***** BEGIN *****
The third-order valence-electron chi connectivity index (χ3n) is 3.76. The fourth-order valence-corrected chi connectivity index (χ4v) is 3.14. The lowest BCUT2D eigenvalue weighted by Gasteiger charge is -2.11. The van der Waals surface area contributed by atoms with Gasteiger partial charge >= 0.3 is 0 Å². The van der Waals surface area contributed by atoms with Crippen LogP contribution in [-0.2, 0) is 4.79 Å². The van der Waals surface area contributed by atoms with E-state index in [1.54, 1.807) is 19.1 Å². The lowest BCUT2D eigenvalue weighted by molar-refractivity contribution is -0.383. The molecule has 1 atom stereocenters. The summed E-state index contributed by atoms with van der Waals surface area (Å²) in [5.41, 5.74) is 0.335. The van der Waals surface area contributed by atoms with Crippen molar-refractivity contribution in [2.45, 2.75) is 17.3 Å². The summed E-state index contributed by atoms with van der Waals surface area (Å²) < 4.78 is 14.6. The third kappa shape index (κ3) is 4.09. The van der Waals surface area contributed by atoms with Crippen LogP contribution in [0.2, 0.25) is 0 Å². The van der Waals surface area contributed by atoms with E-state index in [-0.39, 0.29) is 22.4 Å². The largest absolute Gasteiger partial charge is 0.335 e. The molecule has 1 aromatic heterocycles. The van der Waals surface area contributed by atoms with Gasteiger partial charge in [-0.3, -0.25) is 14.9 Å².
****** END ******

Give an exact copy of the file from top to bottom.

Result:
The third-order valence-electron chi connectivity index (χ3n) is 3.76. The fourth-order valence-corrected chi connectivity index (χ4v) is 3.14. The lowest BCUT2D eigenvalue weighted by Gasteiger charge is -2.11. The van der Waals surface area contributed by atoms with Gasteiger partial charge >= 0.3 is 0 Å². The van der Waals surface area contributed by atoms with Crippen LogP contribution in [-0.2, 0) is 4.79 Å². The van der Waals surface area contributed by atoms with E-state index in [1.54, 1.807) is 19.1 Å². The lowest BCUT2D eigenvalue weighted by molar-refractivity contribution is -0.383. The molecule has 1 atom stereocenters. The summed E-state index contributed by atoms with van der Waals surface area (Å²) in [5.41, 5.74) is 0.335. The van der Waals surface area contributed by atoms with Crippen molar-refractivity contribution in [2.45, 2.75) is 17.3 Å². The summed E-state index contributed by atoms with van der Waals surface area (Å²) < 4.78 is 14.6. The third kappa shape index (κ3) is 4.09. The van der Waals surface area contributed by atoms with Crippen LogP contribution in [0.2, 0.25) is 0 Å². The van der Waals surface area contributed by atoms with E-state index in [-0.39, 0.29) is 22.4 Å². The largest absolute Gasteiger partial charge is 0.335 e. The molecule has 1 aromatic heterocycles. The van der Waals surface area contributed by atoms with Gasteiger partial charge in [-0.3, -0.25) is 14.9 Å².